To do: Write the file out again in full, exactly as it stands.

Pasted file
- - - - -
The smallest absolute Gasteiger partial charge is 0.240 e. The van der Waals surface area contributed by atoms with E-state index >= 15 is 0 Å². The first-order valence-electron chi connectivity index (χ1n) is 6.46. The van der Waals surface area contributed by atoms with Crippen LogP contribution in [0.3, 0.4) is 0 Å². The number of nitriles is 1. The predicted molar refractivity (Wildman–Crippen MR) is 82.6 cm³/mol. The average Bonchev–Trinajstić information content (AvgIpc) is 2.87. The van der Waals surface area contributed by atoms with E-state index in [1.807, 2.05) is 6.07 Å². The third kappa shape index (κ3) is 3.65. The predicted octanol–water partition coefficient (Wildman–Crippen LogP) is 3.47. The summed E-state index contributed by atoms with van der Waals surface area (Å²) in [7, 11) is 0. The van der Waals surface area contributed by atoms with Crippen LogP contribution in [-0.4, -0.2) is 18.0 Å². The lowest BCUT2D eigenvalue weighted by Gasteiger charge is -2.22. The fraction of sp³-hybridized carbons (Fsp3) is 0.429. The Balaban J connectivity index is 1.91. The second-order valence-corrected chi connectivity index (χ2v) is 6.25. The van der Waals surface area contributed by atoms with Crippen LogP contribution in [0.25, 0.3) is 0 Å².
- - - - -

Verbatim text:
The smallest absolute Gasteiger partial charge is 0.240 e. The van der Waals surface area contributed by atoms with E-state index >= 15 is 0 Å². The first-order valence-electron chi connectivity index (χ1n) is 6.46. The van der Waals surface area contributed by atoms with Crippen LogP contribution in [0.3, 0.4) is 0 Å². The number of nitriles is 1. The predicted molar refractivity (Wildman–Crippen MR) is 82.6 cm³/mol. The average Bonchev–Trinajstić information content (AvgIpc) is 2.87. The van der Waals surface area contributed by atoms with E-state index in [1.807, 2.05) is 6.07 Å². The third kappa shape index (κ3) is 3.65. The predicted octanol–water partition coefficient (Wildman–Crippen LogP) is 3.47. The summed E-state index contributed by atoms with van der Waals surface area (Å²) in [7, 11) is 0. The van der Waals surface area contributed by atoms with Crippen LogP contribution in [-0.4, -0.2) is 18.0 Å². The lowest BCUT2D eigenvalue weighted by Gasteiger charge is -2.22. The fraction of sp³-hybridized carbons (Fsp3) is 0.429. The Balaban J connectivity index is 1.91. The second-order valence-corrected chi connectivity index (χ2v) is 6.25. The van der Waals surface area contributed by atoms with Crippen LogP contribution in [0.25, 0.3) is 0 Å².